Crisis Pushes Non-QM Shops Into Jumbos
Several mortgage originators are looking at securitization to fund jumbo-loan products they are developing.
In each case, the accounts would adhere to the Consumer Financial Protection Bureau’s “qualified-mortgage” guidelines. But they are coming from companies that are better known for writing non-qualified loans, including Angel Oak Mortgage, New Residential Investment, Reliant Bank and Sprout Mortgage.
Some of the shops would securitize the accounts on their own. Others are more likely to sell them to larger institutions that maintain issuing programs, with sources pointing to Goldman Sachs and Jefferies as potential buyers.
Expectations are that the bond offerings could begin during the fourth quarter, possibly leading to a lasting jump in qualified jumbo-mortgage securitization volume.
That would represent a turnaround from today’s environment. While the market for jumbo-mortgage bonds started this year in a solid growth phase, issuers have largely backed away since the coronavirus pandemic sent the broader financial market into a tailspin.
Indeed, just three new-loan deals totaling $1.2 billion have priced in the sector since widespread stay-at-home orders took effect in early March, compared to 20 transactions for $8.5 billion earlier in the year, according to Asset-Backed Alert’s ABS Database. The slowdown has reflected a number of factors, including reduced liquidity for mortgage products in general.
But non-qualified mortgage originators appear to view their core market as likely to experience a slower recovery over the long term — hence, the move into qualified jumbo loans. Consider that a particularly large number of non-qualified borrowers have entered forbearance during the crisis, prompting banks to cut off warehouse and repurchase financing for many accounts (see article on Page 1). And some key bond buyers have shown a preference for higher-quality collateral, even if it means accepting lower yields in a low-interest-rate environment.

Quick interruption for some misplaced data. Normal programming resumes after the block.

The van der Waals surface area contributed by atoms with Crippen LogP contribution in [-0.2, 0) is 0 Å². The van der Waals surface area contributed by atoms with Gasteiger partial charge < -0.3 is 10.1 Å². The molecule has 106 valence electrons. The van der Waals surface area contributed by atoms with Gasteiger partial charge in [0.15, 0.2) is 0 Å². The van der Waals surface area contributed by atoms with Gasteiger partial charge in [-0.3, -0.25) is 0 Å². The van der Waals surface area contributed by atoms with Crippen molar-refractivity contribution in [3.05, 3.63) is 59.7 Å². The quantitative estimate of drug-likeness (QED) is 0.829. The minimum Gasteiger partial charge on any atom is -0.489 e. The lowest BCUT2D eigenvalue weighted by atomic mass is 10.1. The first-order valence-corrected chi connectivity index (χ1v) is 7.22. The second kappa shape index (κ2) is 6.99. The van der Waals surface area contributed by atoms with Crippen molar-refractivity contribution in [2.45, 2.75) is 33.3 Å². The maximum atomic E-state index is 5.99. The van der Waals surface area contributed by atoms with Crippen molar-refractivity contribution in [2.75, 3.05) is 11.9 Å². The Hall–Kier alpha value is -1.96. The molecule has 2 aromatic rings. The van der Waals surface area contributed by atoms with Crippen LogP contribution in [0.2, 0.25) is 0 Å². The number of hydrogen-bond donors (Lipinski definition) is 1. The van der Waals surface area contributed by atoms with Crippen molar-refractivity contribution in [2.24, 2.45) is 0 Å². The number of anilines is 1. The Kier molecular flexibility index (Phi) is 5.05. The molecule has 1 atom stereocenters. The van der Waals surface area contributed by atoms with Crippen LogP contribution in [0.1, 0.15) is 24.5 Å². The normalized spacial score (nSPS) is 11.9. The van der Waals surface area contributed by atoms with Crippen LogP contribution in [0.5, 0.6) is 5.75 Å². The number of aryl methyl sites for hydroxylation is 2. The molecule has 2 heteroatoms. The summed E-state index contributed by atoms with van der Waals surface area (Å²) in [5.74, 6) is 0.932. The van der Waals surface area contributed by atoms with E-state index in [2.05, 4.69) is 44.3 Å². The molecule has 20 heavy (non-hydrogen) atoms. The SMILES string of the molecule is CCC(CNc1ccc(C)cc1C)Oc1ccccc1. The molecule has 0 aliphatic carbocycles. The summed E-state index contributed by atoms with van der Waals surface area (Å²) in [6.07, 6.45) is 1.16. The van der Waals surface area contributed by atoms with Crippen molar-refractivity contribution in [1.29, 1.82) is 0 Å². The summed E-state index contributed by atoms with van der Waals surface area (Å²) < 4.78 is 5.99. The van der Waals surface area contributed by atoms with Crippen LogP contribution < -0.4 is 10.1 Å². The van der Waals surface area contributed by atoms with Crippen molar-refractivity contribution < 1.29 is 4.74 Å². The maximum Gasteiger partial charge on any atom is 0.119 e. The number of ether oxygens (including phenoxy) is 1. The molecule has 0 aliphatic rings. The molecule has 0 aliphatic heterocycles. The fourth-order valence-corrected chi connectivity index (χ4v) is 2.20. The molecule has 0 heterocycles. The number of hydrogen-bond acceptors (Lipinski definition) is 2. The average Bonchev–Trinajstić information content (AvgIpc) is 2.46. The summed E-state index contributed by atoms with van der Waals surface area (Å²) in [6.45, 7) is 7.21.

Those who remember the last downturn also are concerned about perceptions of irresponsible lending. “Let’s face it, the non-qualified home-loan space was beginning to push into some danger zones as far as loan quality goes,” one source said. “It was beginning to look like 2007 all over again.”
A few of the potential issuers already have been somewhat active in jumbo mortgages and have moved in the past month or so to expand their activities by tapping new types of borrowers. Others are new to the sector.
Take Sprout, which started this year with plans to launch a securitization program for its non-qualified loans. As conditions soured, warehouse lenders including Nomura demanded repayment, forcing the Irving, Texas, company to sell its receivables at discounts.
Sprout responded on May 20 by offering a jumbo-mortgage product aimed at buyers of properties priced at up to $3 million and those seeking to refinance. The accounts can carry loan-to-value ratios as high as 90% and minimum credit scores of 660, just below the typical cutoff for prime-quality status. Borrowers also must have at least nine months of reserves in their bank accounts.
Sprout’s non-qualified loans typically have gone to self-employed individuals with only a few months of bank statements to prove their incomes. In many cases, their credit scores are below 600.
Angel Oak has completed 14 non-qualified loan securitizations totaling $5 billion since entering the market in 2017. New Residential has completed seven such issues for $2.1 billion since 2018, plus numerous offerings backed by receivables including seasoned jumbo loans, servicer-advance payments and reperforming loans. Reliant has been developing securitization outlets for its non-qualified loans for more than a year but never has issued on its own.